Bantar Gebang Waste-To-Energy Plant is Ready to Operate

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waste to energy plant
Photo: greeners.co/Dewi Purningsih

Jakarta (Greeners) – Waste-to-energy plant in Bantargebang, Bekasi, finally inaugurated on Monday (25/3/2019) in Bekasi, by Coordinating Minister for Maritime Affairs, Minister of Research Technology and High Education, Director General of Waste Management, Toxic and Hazardous Substance of Ministry of Environment and Forestry, and Head of Agency for the Assessment and Application of Technology.

The plant, dubbed as Merah Putih, is ready to manage waste up to 100 tons per day and produce 700 kilowatt of electricity. It will serve as national pilot project to tackle waste volume in major cities.

Hammam Riza, head of Agency for the Assessment and Application of Technology (BPPT), said Merah Putih Plant applies thermal technology with incinerator type using reciprocating grate. This technology is chosen because it’s has been applied to plenty of waste-to-energy plants in the world, environmentally friendly as it’s equipped with pollution control device, economical, and can be used for type of waste in Indonesia, also it has high level of domestic components.

“The main equipment from waste-to-energy plant comprises four instruments, — bunker to contain waste, platform, grab cane, and burning chamber with reciprocating grate designed to burn waste above 850 degrees Celsius so dioxin and furan can be minimized,” said Riza in Bekasi. “The heat carried by gas resulted from burned waste is used to boil water in boiler to steam, which will turn turbines to produce electricity.”

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The waste-to-energy plant also has Air Pollution Control unit to clean hazardous substances carried by exhaust gas, so the gas will meet the standards. In addition, there is pre-treatment unit to sort certain waste not suitable for the plant, such as metal, glass, rock, toxic and hazardous waste and large size waste.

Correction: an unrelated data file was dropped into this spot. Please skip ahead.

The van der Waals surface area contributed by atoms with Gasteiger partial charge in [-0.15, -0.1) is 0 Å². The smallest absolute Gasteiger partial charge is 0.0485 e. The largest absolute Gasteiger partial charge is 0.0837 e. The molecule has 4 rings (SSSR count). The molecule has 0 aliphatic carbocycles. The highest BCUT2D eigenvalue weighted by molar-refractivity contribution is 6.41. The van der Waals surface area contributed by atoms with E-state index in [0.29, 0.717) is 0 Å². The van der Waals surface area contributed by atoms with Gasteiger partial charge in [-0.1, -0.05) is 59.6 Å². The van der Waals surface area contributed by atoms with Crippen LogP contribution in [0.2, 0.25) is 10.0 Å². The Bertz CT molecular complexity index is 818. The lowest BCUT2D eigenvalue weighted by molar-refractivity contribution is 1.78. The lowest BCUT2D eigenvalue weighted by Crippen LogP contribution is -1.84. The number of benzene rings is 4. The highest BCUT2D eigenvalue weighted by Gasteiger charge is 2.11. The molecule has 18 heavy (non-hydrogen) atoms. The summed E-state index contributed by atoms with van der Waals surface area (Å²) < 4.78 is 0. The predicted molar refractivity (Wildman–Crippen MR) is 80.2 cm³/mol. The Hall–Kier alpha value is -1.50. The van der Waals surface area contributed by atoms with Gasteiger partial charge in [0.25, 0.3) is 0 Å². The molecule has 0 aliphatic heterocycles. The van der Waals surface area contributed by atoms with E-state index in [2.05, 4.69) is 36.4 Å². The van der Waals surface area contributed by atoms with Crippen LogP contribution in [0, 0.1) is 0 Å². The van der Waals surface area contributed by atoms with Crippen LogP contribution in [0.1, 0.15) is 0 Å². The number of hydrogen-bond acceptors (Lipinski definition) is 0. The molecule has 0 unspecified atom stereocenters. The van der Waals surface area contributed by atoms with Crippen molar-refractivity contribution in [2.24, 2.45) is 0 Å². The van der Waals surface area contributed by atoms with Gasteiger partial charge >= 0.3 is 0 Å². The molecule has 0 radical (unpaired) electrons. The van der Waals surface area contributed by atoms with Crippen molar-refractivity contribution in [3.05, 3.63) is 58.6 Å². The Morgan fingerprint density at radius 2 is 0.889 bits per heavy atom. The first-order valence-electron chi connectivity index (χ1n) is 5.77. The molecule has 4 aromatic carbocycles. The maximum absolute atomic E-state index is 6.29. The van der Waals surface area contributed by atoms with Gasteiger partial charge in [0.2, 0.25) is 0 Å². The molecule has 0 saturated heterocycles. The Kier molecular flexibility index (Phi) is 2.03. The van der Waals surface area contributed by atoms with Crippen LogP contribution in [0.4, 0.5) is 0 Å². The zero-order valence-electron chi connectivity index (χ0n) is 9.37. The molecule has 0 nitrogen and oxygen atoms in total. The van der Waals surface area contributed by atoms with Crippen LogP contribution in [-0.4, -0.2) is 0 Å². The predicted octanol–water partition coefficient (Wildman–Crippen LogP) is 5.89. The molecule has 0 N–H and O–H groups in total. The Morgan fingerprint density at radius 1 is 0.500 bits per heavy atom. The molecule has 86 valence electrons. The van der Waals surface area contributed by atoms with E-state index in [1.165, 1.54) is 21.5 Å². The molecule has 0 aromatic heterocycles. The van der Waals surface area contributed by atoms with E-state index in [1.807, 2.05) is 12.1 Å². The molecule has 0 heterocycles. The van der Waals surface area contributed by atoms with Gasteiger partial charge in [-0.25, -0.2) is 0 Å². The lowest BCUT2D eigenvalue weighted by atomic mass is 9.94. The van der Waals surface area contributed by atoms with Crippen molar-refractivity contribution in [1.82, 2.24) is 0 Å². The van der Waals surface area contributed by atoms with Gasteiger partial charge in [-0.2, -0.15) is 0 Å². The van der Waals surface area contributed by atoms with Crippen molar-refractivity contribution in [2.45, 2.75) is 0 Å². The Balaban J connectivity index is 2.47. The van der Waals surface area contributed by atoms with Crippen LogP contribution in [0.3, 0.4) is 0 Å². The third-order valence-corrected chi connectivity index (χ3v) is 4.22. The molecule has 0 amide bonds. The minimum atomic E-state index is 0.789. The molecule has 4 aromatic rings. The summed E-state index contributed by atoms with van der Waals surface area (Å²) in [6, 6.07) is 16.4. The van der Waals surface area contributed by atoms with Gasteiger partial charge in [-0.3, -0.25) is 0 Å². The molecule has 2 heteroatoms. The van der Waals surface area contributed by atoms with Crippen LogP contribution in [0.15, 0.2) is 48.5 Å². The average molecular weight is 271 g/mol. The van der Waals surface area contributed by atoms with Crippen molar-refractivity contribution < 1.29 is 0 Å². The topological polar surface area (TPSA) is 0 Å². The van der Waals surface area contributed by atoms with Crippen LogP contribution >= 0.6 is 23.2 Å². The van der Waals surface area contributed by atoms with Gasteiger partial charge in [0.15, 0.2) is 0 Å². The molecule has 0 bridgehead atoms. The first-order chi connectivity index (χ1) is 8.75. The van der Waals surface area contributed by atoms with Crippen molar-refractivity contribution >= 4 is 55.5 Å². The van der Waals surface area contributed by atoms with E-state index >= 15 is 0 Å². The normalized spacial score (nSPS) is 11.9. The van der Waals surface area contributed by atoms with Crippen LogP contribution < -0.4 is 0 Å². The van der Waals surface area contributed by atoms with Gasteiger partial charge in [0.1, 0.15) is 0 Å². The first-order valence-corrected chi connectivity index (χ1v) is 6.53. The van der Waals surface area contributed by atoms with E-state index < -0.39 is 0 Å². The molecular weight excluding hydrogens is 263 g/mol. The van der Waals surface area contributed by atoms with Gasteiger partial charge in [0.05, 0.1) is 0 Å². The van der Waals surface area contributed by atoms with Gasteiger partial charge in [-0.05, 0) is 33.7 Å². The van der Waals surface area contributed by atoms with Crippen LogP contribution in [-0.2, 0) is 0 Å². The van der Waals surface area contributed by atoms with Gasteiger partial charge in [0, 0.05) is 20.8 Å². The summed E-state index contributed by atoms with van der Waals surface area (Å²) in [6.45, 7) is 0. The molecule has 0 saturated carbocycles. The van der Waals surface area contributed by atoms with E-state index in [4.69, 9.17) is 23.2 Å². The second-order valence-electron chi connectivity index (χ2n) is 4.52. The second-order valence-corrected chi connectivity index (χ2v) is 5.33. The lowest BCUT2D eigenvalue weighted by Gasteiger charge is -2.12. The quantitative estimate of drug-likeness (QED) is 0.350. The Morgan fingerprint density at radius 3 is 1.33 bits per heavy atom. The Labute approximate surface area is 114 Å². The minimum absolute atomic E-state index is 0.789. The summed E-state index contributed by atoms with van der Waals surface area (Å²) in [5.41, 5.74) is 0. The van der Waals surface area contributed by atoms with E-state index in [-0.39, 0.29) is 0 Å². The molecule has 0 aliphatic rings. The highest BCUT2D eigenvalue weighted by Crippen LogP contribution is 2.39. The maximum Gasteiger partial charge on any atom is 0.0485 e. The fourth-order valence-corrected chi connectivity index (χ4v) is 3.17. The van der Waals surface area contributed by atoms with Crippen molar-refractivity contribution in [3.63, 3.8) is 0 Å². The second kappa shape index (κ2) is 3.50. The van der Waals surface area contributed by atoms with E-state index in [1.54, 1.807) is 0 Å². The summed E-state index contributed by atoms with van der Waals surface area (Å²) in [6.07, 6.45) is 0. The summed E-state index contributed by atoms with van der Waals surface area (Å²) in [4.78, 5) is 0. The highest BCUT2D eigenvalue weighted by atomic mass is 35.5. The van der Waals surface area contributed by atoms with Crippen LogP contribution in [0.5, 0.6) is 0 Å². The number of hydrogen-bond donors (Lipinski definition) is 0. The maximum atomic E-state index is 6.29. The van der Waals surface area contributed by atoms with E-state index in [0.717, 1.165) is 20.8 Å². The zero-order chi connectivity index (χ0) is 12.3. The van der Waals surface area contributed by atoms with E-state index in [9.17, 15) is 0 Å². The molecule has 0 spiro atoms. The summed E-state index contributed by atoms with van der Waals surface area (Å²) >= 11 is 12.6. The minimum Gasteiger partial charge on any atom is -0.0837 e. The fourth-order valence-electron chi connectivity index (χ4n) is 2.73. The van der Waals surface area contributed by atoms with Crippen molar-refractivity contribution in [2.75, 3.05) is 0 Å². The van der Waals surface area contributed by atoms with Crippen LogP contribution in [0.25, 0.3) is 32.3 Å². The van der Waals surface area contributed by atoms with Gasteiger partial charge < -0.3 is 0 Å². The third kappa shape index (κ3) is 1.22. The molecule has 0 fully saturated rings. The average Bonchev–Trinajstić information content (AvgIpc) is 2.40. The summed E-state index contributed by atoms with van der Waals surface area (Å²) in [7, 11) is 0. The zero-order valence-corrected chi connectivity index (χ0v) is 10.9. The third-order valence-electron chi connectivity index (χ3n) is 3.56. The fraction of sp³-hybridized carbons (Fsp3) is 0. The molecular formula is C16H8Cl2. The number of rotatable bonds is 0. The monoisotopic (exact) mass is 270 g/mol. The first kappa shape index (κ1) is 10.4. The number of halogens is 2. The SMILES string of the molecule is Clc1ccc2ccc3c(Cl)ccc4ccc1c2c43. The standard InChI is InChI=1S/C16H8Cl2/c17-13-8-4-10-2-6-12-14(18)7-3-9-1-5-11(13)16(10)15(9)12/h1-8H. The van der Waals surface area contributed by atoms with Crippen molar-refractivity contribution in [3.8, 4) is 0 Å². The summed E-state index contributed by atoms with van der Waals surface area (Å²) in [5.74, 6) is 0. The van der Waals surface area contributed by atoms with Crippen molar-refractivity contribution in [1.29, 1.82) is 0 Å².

Coordinating Minister for Maritime Affairs, Luhut Binsar Pandjaitan, said that the waste-to-energy plant is produced by Indonesians. With this facility, to turn waste into thermal energy can use the country’s own technology and not foreign technology.

“The waste-to-energy plant development started in December 2017 as President [Jokowi] was already upset, because waste issues was unsolved since he was a mayor [in Solo city]. So, we will speed up with lots of regulations, it can be finalized, said Minister Luhut. “Bantar Gebang waste-to-energy plant is going to be a pilot project for other areas or regions, such as Labuan Bajo, Balige, Pontianak which produce 100-200 tons, to be implemented in their own areas. The rules are there, just need to harmonize them.”

READ ALSO: BPPT Develops Small Capacity Waste Fueled Power Plant to Reduce Its Volume 

The waste-to-energy is part of National Strategic Projects stipulated under the 2017 Presidential Regulation on National Strategic Infrastructure Project. The implementation is regulated under the 2017 Presidential Regulation on National Strategy Policy and the 2018 Presidential Regulation on Environmentally Friendly based Waste-To-Energy Installation Acceleration, which prioritizing on 12 major cities in Indonesia, one is DKI Jakarta.

Meanwhile, Yusmada Faisal, assistant of DKI Jakarta development and environment, said that the-115-hectares Bantar Gebang landfill can only sustain until 2021. With increasing waste volume, DKI Jakarta is predicted to have waste emergency if it is not properly managed.

“The Bantar Gebang landfill can only accept 7,000 tons of waste per day collected from Jakarta cities and 1,200 waste trucks. Hence, we need to think of solution of how to end sanitary landfill process in Bantar Gebang. One of the solutions is with waste-to-energy plant and ITF Sunter which will be finalized in 2021,” said Faisal.

Reports by Dewi Purningsih

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